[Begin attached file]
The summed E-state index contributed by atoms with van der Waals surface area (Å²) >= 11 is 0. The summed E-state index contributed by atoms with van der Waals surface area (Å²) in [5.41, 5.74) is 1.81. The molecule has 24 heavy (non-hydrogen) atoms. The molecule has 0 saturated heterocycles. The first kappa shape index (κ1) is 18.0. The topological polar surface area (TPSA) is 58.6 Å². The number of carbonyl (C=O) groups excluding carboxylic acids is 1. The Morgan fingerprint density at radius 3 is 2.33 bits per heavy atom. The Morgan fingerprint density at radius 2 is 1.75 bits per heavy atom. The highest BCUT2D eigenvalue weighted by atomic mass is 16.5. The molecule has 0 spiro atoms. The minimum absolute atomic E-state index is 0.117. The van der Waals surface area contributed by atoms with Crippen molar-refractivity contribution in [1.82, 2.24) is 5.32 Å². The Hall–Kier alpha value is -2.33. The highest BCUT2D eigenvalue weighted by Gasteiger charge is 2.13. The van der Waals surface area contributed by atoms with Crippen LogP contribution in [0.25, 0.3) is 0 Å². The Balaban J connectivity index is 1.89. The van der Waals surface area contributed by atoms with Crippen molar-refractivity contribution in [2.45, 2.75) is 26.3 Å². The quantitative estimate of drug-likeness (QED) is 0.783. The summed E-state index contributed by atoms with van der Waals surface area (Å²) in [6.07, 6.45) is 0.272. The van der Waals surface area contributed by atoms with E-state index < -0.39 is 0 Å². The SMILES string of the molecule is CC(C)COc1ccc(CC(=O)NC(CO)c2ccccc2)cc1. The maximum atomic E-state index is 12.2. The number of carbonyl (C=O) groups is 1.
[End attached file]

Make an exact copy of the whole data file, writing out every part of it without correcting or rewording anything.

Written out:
The summed E-state index contributed by atoms with van der Waals surface area (Å²) >= 11 is 0. The summed E-state index contributed by atoms with van der Waals surface area (Å²) in [5.41, 5.74) is 1.81. The molecule has 24 heavy (non-hydrogen) atoms. The molecule has 0 saturated heterocycles. The first kappa shape index (κ1) is 18.0. The topological polar surface area (TPSA) is 58.6 Å². The number of carbonyl (C=O) groups excluding carboxylic acids is 1. The Morgan fingerprint density at radius 3 is 2.33 bits per heavy atom. The Morgan fingerprint density at radius 2 is 1.75 bits per heavy atom. The highest BCUT2D eigenvalue weighted by atomic mass is 16.5. The molecule has 0 spiro atoms. The minimum absolute atomic E-state index is 0.117. The van der Waals surface area contributed by atoms with Crippen molar-refractivity contribution in [1.82, 2.24) is 5.32 Å². The Hall–Kier alpha value is -2.33. The highest BCUT2D eigenvalue weighted by Gasteiger charge is 2.13. The van der Waals surface area contributed by atoms with Crippen LogP contribution in [0.25, 0.3) is 0 Å². The Balaban J connectivity index is 1.89. The van der Waals surface area contributed by atoms with Crippen molar-refractivity contribution in [2.45, 2.75) is 26.3 Å². The quantitative estimate of drug-likeness (QED) is 0.783. The summed E-state index contributed by atoms with van der Waals surface area (Å²) in [6.07, 6.45) is 0.272. The van der Waals surface area contributed by atoms with E-state index < -0.39 is 0 Å². The SMILES string of the molecule is CC(C)COc1ccc(CC(=O)NC(CO)c2ccccc2)cc1. The maximum atomic E-state index is 12.2. The number of carbonyl (C=O) groups is 1.